I also support the parsonage system. But I disagree with you on the notion that purchasing a home is a bargain. Ask those who carry two mortgages because they are still trying to sell the last house near the last appointment while paying for the next house at the next appointment. No thanks.

                Overall, I would much rather see the money spent on ministry than the minister.

                Perhaps you had specific verses of Matthew 6 in mind?

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              • I’m sorry if I seemed flippant. The questions you are asking are all a bit “down the road”, in terms of getting my petition heard and considered. If my idea is adopted, there will be plenty of time to deal with the exact salary range an annual conference decides on, policies about housing, etc.Those are specifics, that are certainly important, but down the road. This legislation establishes a principle of proportion. As clergy who are in a covenant together, we should be concerned that ALL of us receive adequate provision no matter where we are appointed.

                I refer to Matthew 6:25-34—-the lilies of the field text telling Jesus’ followers not to worry about what they will eat, or wear, culminating (in my opinion) in the great text “Seek first the kingdom of God and His righteousness, and all these things will be given to you as well.”

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              • Those points are down the road. But they deserve consideration and foresight. The parsonage situation is a fine example. In our conference, well meaning real estate agents convinced church after church that we needed to move away from the parsonage system. The results have been less than favorable.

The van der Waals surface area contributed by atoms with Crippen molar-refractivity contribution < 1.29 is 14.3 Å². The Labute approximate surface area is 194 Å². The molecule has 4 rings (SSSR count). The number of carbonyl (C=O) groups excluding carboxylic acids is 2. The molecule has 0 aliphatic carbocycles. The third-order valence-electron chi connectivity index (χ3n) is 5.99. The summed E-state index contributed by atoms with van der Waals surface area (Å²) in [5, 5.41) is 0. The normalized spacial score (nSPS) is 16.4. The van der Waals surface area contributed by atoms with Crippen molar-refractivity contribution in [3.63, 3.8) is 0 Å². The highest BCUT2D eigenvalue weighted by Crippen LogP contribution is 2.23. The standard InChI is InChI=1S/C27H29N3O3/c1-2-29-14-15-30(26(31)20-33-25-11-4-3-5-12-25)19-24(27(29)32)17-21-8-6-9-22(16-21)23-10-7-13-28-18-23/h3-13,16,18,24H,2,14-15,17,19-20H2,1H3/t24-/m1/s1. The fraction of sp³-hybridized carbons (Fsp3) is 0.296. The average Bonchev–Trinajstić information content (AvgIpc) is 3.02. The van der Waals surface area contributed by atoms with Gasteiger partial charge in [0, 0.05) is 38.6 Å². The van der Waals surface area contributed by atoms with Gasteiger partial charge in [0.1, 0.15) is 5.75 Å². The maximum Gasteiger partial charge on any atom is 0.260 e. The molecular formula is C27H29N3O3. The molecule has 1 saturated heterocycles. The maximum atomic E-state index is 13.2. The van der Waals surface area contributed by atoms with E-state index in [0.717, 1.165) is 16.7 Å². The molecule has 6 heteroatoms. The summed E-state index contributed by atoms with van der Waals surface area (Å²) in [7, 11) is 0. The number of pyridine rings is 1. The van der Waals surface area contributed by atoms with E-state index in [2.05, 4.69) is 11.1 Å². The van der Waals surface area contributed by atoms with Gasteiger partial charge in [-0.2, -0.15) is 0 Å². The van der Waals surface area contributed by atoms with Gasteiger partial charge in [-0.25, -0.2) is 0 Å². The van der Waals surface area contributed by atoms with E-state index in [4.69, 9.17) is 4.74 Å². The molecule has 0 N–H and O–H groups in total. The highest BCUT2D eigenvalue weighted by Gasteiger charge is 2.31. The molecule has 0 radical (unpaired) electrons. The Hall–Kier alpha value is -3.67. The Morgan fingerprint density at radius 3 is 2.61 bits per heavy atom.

I agree with your every sentiment regarding equitable salaries and appropriate clergy financial lifestyle. I’m merely asking questions that are better approached now than later when new clergy are staying away in droves because they cannot afford to enter ministry.

                Perhaps I do not have the faith in our system to work these details out that others do. Honestly, I haven’t been given much reason to think that this is the case.

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  10. Megan

    As a pastor under 35 who regularly interacts with young seminarians who are very bright, I can honestly that most of them/us are not looking for a higher paycheck. What we really want is a place to do real ministry, make disciples, bring others into the abundant life Jesus offers instead of working to keep the doors open.

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    • I have no doubt that that is true. The problem I see lies in the “HR department” of the church—essentially on SPR committees and the CEO pastors of large congregations who want to buy “the best” pastors rather than trust that a bishop inspired by the Holy Spirit can make the right appointments.